Past Reason Hated (Inspector Alan Banks Series #5)

( 7 )


It looks and sounds like a traditional Christmas scene - a log fire, brightly decorated tree, classical music on the stereo. But appearances can be deceptive. Caroline Hartley, the beautiful young woman lying on the sofa, has been brutally murdered. For Chief Inspector Alan Banks, the former Londoner who is finally beginning to feel at home in Yorkshire, the case is new but the emotions it evokes - anger, outrage, a sense of loss - are familiar. For Detective Constable Susan Gay, newly promoted to detective, her ...
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Past Reason Hated (Inspector Alan Banks Series #5)

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It looks and sounds like a traditional Christmas scene - a log fire, brightly decorated tree, classical music on the stereo. But appearances can be deceptive. Caroline Hartley, the beautiful young woman lying on the sofa, has been brutally murdered. For Chief Inspector Alan Banks, the former Londoner who is finally beginning to feel at home in Yorkshire, the case is new but the emotions it evokes - anger, outrage, a sense of loss - are familiar. For Detective Constable Susan Gay, newly promoted to detective, her first homicide will be one she'll never forget. As she probes into the life of Caroline Hartley, she also learns something about her own pride and weakness. Who was Caroline, and how did she come to be murdered on a snowy evening just three days before Christmas? Alan Banks and Susan Gay find a multitude of suspects as they begin to uncover the unusual and disturbing past of an intensely private woman for whom secrecy was a way of life. The manager of an elegant cafe, Caroline in her spare time performed with the Eastvale Amateur Dramatic Society. In her private life, she lived quietly and shared her home with her friend Veronica Shildon. Caroline had several visitors on the night she died. One of them killed her. A suspenseful and shocking tale of family secrets, hidden passions, and desperate violence, Past Reason Hated is the most powerful novel yet from an author who is justly likened by the critics to such classic mystery greats as Ruth Rendell and Reginald Hill.

The winner of the Crime Writers of Canada's Best Novel Award returns with another Inspector Banks mystery. Assisting Chief Inspector Banks in the murder investigation of an amateur actress is newly promoted Detective Constable Susan Gay. It's her first homicide case, and one she'll never forget.

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Editorial Reviews

Robinson deserves kudos.
St. Petersburg Times
Immensely satisfying.
Washington Post Book World
Fans of P.D. James and Ruth Rendell who crave more contemporary themes than either master has provided of late should look no further than Peter Robinson.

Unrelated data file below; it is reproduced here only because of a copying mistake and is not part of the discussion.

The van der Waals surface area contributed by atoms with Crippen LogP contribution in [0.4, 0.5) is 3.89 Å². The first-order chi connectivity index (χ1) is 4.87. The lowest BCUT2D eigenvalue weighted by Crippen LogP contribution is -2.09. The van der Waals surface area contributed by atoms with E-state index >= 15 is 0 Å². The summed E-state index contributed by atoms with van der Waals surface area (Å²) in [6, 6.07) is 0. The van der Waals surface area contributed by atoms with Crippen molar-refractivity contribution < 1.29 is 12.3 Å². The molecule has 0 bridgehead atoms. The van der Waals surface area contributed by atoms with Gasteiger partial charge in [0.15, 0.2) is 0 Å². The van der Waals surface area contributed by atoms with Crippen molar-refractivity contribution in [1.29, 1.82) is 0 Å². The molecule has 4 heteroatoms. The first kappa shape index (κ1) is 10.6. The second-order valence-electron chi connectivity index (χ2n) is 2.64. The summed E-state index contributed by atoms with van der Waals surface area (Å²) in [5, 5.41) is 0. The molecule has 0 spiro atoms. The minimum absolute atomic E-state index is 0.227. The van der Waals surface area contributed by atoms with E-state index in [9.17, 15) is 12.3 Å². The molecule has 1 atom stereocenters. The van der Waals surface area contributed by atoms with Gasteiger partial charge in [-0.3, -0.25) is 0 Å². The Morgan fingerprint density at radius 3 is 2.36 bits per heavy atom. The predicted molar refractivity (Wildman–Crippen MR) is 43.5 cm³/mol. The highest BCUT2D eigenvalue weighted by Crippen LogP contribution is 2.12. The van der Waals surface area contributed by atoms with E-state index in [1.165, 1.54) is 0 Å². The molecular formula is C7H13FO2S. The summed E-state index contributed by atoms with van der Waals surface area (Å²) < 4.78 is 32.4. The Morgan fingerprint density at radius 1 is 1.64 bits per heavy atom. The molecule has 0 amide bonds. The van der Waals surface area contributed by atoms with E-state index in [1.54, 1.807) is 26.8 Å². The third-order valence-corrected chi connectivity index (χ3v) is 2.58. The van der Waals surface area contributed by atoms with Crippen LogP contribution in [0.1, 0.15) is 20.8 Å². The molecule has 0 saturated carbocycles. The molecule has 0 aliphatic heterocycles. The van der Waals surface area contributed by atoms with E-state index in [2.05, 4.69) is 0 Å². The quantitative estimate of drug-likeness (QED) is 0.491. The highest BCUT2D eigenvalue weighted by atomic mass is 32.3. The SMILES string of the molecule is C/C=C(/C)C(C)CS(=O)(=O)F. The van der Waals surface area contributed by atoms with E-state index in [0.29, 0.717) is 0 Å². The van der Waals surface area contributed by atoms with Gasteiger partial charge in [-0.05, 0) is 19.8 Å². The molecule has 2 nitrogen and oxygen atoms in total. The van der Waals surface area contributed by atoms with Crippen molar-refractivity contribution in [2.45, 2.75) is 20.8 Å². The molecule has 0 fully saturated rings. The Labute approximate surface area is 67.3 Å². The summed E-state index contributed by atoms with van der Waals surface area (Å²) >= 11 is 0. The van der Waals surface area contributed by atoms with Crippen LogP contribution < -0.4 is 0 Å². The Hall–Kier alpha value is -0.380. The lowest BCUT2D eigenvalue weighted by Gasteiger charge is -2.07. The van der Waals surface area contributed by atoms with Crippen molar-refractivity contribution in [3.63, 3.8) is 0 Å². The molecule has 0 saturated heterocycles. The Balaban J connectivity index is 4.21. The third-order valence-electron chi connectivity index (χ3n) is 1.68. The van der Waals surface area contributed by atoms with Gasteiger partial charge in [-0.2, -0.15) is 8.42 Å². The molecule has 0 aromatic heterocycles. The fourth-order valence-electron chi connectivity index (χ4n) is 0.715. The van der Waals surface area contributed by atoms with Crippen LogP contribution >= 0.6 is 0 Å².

Publishers Weekly - Publisher's Weekly
The inhabitants of Robinson's Yorkshire are a far cry from James Herriot's sturdy farmers. In this literate mystery, Chief Inspector Alan Banks must deal with the vicious stabbing death of a young lesbian in a room illuminated by the light of a crackling fire and a Christmas tree, the murder by starvation of an incestuous old lecher, the slashing to ribbons of a Twelfth Night cast's costumes and the near-fatal strangulation of his newest detective constable, Susan Gay. Banks, seen last in The Hanging Valley, subjects all potential suspects--including past and present spouses and lovers, a group of amateur thespians and members of the police force--to an extended (perhaps too extended) psychological investigation. The puzzle's grip is weakened by some unconvincing red herrings and the detectives' lengthy musings; nevertheless, Robinson, a Toronto resident and winner of the Crime Writers of Canada Best Novel award, creates an appealing Yorkshire setting with evocative descriptions of the wintry town, dales and seaside. ( Aug. )
Library Journal
The Canadian author of A Dedicated Man ( LJ 7/91) continues the Inspector Alan Banks series, set in Yorkshire, England. Banks and the female first-officer-on-the-scene delve into a viciously murdered woman's past.
Emily Melton
The latest in Robinson's Chief Inspector Alan Banks series has Banks and his newest CID trainee, Detective Constable Susan Gay, investigating the murder of beautiful amateur actress Caroline Hartley. Stabbed to death just before Christmas, Hartley could have been the victim of her lesbian lover's jealous ex-husband, a spurned boyfriend, a rival actress, or even her own brother, a nasty, hate-filled punk. For Detective Gay, the case is a chance to prove her professional mettle and earn points with her new supervisor. For Banks, it's just one more confirmation of the human race's predictability. Robinson's got police procedure down pat, and he always manages to come up with an intriguing cast of characters, a skillfully crafted plot, and a climax that's as surprising as it is satisfying. The fact that the murder victim is a lesbian is no more or less important to the story than if she had been a dancer or a carpenter, and the only reason for remarking on it is that Robinson's casual, matter-of-fact approach to this often sensationalized topic is a commendable one. Recommended for the well-rounded mystery collection.